'Close Encounters of the Third Kind' Holds Up

Much like 2016's 'Arrival' nearly 30 years earlier, 1977's 'Close Encounters of the Third Kind' took a very original and very cerebral approach to sci-fi storytelling.

What made the movie special was the way it approached the topic of first contact. It was not through the typical science fiction fare and space battles we have come to expect from 21st century Hollywood. Much like 2016's, Arrival, nearly 30 years earlier, 1977's Close Encounters of the Third Kind took a very original and very cerebral approach to sci-fi storytelling. Rather than the challenges of interspecies linguistics, the film used music as the unifying language between man and extraterrestrials. This theory was later explored by then OMNI editor Claire Evans. Perhaps the success of Arrival is why Close Encounters of the Third Kind holds up for me. Sci-fi films that, at their core, are not relying on special effects but rather challenge the intellect in a more organic fashion often best stand the test of time.

Steven Speilberg's Sci-Fi Masterpiece

A brilliant light emanating from the quiescent skies above little Barry Guiler’s house awakens him from a sound sleep. The ray that sweeps over Indiana in Close Encounters of the Third Kind animates Barry's toys and provokes from him a steady, irrepressible giggle. The cosmic magic show performed for Barry (Cary Guffey) suggests that we are not alone and that the creatures above us may come from far away but they're also far out. They've got a great sense of humor, anyway.

Roy Neary (Richard Dreyfuss), a local power repairman sent off to work on a black-out in Muncie, doesn't initially share this positive feeling about his experiences with the mysterious call a Close Encounter of the Second Kind-physical evidence of a UFO profoundly affects Roy's behavior. This and their lovely suburban household that Daddy's seen some flying saucers.

The only visible sign of Roy's sanity is an inexplicable red sunburn that covers half his face. After he overcomes the humiliation of the pervasive disbelief around him, Roy lapses into a state of blissful obsession. Like Barry and others who've seen the light, all Roy can focus on is his Close Encounter. When the power company calls to fire Neary, he couldn't care less about his job, which is exactly how I would react if I had seen what he saw. Unfortunately there were no iPhones to take pictures with.

Roy's already thinking about an Encounter of the Third Kind, actual contact with the occupants of a UFO. Jillian Guiler (Melinda Dillon) becomes a believer and Roy's only ally when she accidentally spots alien vehicles on a nocturnal search for her son. Both are at first frightened but ultimately drawn to the source of the light.

Most of Close Encounters, written and directed by Steven Spielberg, consists of important social satire mixed with a science-fiction detective story. An international team of scientists lead by Lacombe (Francois Truffaut).

The aliens scare the shit out of very ordinary man, but what UFO specialists would be good at convincing his wife Ronnie (Teri Garr) of extraordinary phenomena. There is a 'silence group' eager to clinically investigate the Indiana sightings without the participation of civilians. The mixture of a scientific-military cover-up (at the time the least effective aspect of the story, but in light of a world with WikiLeaks quite plausible) with a more playful look at the havoc extraterrestrial activity wreaks on an average middle-class family stretches Spielberg's central concept whether we are in fact 'not alone’ into a trippy, almost out of focus world.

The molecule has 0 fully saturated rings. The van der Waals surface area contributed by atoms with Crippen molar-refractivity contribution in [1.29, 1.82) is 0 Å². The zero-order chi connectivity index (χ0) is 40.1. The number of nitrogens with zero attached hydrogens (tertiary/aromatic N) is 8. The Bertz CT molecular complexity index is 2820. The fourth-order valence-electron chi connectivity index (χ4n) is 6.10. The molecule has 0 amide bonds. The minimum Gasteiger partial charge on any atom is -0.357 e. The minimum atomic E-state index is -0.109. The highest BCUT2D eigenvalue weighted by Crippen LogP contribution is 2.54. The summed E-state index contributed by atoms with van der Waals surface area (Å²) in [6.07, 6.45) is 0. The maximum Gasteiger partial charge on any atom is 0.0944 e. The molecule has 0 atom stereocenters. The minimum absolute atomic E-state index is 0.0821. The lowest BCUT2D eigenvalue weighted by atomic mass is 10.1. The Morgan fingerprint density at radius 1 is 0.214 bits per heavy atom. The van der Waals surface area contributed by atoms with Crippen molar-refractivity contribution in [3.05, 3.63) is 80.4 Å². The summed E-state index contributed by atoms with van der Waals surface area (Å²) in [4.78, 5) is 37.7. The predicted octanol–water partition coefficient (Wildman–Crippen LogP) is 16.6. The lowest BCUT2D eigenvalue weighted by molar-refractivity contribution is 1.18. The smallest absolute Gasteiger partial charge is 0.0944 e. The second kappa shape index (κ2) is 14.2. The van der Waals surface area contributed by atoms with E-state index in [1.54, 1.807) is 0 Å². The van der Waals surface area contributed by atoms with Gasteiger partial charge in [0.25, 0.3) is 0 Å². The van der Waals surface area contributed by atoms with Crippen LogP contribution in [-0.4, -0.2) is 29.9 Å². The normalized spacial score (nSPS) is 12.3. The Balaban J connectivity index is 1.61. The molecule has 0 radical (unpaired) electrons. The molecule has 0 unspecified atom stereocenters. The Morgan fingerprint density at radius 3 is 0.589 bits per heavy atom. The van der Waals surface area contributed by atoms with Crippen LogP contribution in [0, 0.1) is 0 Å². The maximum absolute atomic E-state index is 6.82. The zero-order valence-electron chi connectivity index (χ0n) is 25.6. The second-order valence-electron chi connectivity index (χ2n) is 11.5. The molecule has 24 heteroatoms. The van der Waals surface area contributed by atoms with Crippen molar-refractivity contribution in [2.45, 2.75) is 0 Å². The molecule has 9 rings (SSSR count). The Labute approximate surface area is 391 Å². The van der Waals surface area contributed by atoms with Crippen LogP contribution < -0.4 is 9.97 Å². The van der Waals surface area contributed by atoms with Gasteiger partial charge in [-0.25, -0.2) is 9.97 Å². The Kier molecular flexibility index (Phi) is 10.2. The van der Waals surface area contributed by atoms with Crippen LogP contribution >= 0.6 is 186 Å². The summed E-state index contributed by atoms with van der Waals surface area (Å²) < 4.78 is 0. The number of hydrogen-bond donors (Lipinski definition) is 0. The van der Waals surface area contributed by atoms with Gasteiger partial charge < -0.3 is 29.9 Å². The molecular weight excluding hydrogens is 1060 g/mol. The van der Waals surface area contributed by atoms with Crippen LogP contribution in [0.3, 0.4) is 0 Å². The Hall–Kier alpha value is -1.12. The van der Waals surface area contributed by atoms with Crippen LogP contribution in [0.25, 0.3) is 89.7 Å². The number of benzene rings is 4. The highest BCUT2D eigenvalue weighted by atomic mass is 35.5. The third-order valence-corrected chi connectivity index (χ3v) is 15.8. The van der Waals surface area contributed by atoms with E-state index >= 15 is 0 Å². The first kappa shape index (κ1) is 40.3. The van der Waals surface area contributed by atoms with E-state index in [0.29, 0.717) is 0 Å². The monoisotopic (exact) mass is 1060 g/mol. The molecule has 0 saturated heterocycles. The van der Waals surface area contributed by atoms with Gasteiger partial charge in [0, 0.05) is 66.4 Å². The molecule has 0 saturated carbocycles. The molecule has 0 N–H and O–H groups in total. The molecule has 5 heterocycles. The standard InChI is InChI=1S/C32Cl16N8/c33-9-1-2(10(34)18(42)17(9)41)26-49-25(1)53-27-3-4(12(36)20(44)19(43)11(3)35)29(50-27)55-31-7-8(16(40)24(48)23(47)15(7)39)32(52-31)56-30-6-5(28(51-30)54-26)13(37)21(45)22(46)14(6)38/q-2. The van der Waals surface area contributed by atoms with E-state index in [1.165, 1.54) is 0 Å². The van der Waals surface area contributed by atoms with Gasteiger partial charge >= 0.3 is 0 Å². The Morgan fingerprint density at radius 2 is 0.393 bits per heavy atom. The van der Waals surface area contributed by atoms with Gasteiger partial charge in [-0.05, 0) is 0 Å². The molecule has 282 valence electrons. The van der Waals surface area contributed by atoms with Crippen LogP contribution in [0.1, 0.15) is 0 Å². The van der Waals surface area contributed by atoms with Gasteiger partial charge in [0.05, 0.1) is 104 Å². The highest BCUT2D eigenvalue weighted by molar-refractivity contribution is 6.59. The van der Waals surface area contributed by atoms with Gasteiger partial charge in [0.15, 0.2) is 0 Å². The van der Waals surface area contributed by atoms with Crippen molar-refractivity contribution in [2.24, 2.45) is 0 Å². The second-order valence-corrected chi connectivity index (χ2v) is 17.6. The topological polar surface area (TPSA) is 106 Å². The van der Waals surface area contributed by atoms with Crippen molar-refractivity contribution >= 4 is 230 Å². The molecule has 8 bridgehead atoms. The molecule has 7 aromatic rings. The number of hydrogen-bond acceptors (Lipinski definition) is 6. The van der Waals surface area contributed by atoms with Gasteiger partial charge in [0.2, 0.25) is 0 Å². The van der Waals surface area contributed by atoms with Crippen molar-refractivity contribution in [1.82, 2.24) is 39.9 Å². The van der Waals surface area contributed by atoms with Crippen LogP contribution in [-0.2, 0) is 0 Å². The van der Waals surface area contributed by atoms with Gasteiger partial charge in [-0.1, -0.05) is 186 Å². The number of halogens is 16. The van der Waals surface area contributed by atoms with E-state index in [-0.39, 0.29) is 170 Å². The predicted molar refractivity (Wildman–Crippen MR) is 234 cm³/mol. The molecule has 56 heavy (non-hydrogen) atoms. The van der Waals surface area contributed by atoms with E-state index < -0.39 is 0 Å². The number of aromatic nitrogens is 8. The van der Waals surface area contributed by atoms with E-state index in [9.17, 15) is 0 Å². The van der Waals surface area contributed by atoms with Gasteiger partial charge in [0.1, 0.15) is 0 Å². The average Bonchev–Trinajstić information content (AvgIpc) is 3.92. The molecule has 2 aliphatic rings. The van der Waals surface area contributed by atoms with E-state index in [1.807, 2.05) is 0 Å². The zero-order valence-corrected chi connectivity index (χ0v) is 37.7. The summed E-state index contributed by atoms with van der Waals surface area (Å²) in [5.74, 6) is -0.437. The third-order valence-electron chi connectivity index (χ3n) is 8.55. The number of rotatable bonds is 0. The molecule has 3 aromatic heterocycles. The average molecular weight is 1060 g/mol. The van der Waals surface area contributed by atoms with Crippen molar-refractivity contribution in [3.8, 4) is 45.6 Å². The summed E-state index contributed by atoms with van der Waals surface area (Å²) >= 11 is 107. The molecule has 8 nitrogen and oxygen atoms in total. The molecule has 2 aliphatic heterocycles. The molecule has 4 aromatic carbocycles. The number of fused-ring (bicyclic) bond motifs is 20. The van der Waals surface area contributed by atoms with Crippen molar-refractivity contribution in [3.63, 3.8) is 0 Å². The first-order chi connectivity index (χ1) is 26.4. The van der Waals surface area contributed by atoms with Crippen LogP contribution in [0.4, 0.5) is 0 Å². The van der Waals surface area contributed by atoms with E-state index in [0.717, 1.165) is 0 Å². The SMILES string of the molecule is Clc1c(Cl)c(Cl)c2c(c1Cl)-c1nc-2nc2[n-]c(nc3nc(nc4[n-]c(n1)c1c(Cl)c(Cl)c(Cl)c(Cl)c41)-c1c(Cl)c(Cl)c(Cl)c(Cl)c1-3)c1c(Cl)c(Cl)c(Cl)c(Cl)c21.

The amount of attention paid to the behavior of the earthlings in Close Encounters, their various struggles with denial and discovery, causes the film to stall a bit in the middle. The human activity in the film raises basic questions and the characters, for the most part, are seem drawn to be incomplete by design. The idea of attempting to blow people away with intense visuals and then fill in the details in an offhand manner reveals a Spielberg perspective, that in the face of extreme events, our personal issues seem minuscule, at times even laughable.

You will get awfully caught up in the sporadic special effects sequences, masterfully achieved with the aid of Douglas Trumbull, to overlook some flaws in the script's logic, such as the large amounts of physical destruction allegedly covered-up so smoothly and quickly. The way the Neary family just drives off in their station wagon and disappears for the remainder of the film is indicative of the emphasis of event over human emotion.

The director has the technical proficiency to frighten and astound a viewer, but he reserves all his intensity for the mechanical elements in his films. Close Encounters falters only in that the action happens to people the viewer can't know well enough to care about, and perhaps are not supposed to.

Close Encounters of the Third Kind is an instinctual attempt to present a compelling and intelligent mass entertainment film. The sense of excitement and magic that filmgoing once represented is present in the best parts of Close Encounters. The warmth and charm of Guffey and Truffaut stand out against Richard Dreyfuss' cool and steady performance as the central character. This cloned definition of Roy Neary, including the same redundant little chuckle and nervous mannerisms on which Dreyfuss always relies, prevents the viewer from connecting intimately with his character.

When Steven Spielberg fills the black holes in his vision and applies his energy to all the dimensions of a movie equally, which he comes close to with Close Encounters of the Third Kind, it is always an amazing ride.

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'Close Encounters of the Third Kind' Holds Up
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